Between April 28, 2006 and July 15, 2008, prisoner John Diaz filed eight grievances complaining about SCI employees opening his legal mail outside of his presence. Of those grievances, only one was appealed through all three steps of the grievance process.
Diaz filed his complaint on December 3, 2007, naming as defendants SCI Superintendent John Palakovich, SCI Grievance Coordinator Lisa Hollibaugh, Mailroom Supervisor Peggy Everhart, and Mail Inspectors Jane Does I and II. In granting summary, the district court held Diaz could not show a pattern and practice of legal mail being opened outside his presence. It also denied substituting Staci Weaverling and Carolyn Weinfurther for the fictitious defendants would be futile.
The Third Circuit disagreed, for “a reasonable fact-finder could find that these defendants had knowledge of the violations through Diaz’s grievances and acquiesced in the violations by failing to address a practice of opening legal mail outside of a [prisoner’s] presence,” in reversing summary judgment. “The record demonstrates that Palakovich was copied on or responded to three of Diaz’s grievances, Hollibaugh acknowledged receipt of nearly every one of Diaz’s grievances, and Everhart had admitted knowledge of two violations and was directly responsible for supervising the mailroom…thus, all three had notice of the improper legal mail handling.”
The Third Circuit, furthermore, held the district court’s rationale for finding amendment of the complaint would be futile was flawed. In determining whether a pattern or practice could be proven, the district court failed to consider the seven grievances it considered were unexhausted.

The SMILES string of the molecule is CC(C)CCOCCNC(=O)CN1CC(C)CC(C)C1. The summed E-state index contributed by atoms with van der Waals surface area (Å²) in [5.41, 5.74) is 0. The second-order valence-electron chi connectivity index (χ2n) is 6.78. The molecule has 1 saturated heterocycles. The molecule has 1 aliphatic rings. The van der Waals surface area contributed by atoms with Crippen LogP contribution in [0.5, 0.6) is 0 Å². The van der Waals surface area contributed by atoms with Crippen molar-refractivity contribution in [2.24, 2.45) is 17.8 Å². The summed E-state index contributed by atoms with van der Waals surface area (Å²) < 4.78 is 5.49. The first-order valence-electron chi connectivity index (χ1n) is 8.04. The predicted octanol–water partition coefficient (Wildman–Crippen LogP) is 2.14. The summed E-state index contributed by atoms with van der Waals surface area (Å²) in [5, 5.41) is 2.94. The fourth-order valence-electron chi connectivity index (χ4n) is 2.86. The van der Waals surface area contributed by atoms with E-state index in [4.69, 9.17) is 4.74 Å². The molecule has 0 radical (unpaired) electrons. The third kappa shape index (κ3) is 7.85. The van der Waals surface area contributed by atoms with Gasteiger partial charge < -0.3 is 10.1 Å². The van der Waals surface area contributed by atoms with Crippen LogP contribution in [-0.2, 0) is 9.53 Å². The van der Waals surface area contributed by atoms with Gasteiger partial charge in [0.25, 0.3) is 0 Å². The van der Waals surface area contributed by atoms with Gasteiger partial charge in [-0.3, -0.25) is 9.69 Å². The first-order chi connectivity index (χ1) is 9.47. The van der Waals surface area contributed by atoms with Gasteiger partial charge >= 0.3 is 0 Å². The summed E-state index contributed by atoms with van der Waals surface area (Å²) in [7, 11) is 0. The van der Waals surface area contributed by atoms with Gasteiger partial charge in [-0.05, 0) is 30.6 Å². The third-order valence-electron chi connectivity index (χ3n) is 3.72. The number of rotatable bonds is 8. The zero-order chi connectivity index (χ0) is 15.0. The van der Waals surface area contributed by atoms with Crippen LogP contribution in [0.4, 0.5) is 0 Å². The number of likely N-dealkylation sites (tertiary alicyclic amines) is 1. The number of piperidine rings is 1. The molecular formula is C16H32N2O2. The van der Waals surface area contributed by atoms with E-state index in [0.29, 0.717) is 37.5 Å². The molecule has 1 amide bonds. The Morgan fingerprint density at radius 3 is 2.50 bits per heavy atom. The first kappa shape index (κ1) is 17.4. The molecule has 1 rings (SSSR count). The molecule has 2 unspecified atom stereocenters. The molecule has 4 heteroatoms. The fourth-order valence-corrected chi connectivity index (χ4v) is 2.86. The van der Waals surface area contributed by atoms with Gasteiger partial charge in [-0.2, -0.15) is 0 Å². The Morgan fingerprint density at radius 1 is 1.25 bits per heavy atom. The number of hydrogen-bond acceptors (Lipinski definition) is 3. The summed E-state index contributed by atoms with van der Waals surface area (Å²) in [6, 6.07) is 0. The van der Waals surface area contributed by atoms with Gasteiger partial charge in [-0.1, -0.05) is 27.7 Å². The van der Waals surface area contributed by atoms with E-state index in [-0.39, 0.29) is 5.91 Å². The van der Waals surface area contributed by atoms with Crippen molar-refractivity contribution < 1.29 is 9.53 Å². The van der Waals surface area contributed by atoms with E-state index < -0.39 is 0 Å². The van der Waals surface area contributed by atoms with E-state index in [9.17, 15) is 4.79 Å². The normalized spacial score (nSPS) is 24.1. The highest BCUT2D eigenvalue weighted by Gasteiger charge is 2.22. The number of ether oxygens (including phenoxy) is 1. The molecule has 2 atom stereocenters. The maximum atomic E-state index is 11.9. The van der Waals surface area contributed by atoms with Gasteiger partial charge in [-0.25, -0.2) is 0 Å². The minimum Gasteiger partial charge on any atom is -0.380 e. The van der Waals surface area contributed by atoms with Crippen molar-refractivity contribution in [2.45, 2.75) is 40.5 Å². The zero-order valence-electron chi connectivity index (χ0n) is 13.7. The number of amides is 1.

While the Prison Litigation Reform Act (PLRA) prohibits certain administratively unexhausted or procedurally defaulted grievances from forming the basis for a prison conditions action, it must consider extrinsic evidence. In this case, the “seven other grievances are contemporaneous parts of the prison record as they all address the same practice of improper legal mail handling and directly bear on the fully exhausted grievance addressing the identical issue.” Moreover, those grievances had to be considered exhausted under the PLRA because the outcomes- “grievance resolved” or “uphold inmate” –were favorable.
“The District Court further erred in determining the Diaz’s failure to name individual defendants in his grievances amounted to a procedural default under the PLRA,” held the Third Circuit. The PLRA requires “proper exhaustion.” Although it has held that may include naming defendants in grievances, when, like here, the prison has identified them during the grievance process, the requirement is excused.
The matter was reversed and remanded. See: Diaz v. Palakovich, 448 Fed.Appx. 211 (3d Cir. 2011) (unpublished).
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Related legal case
Diaz v. Palakovich
|Cite||448 Fed.Appx. 211 (3d Cir. 2011) (unpublished)|
|Level||Court of Appeals|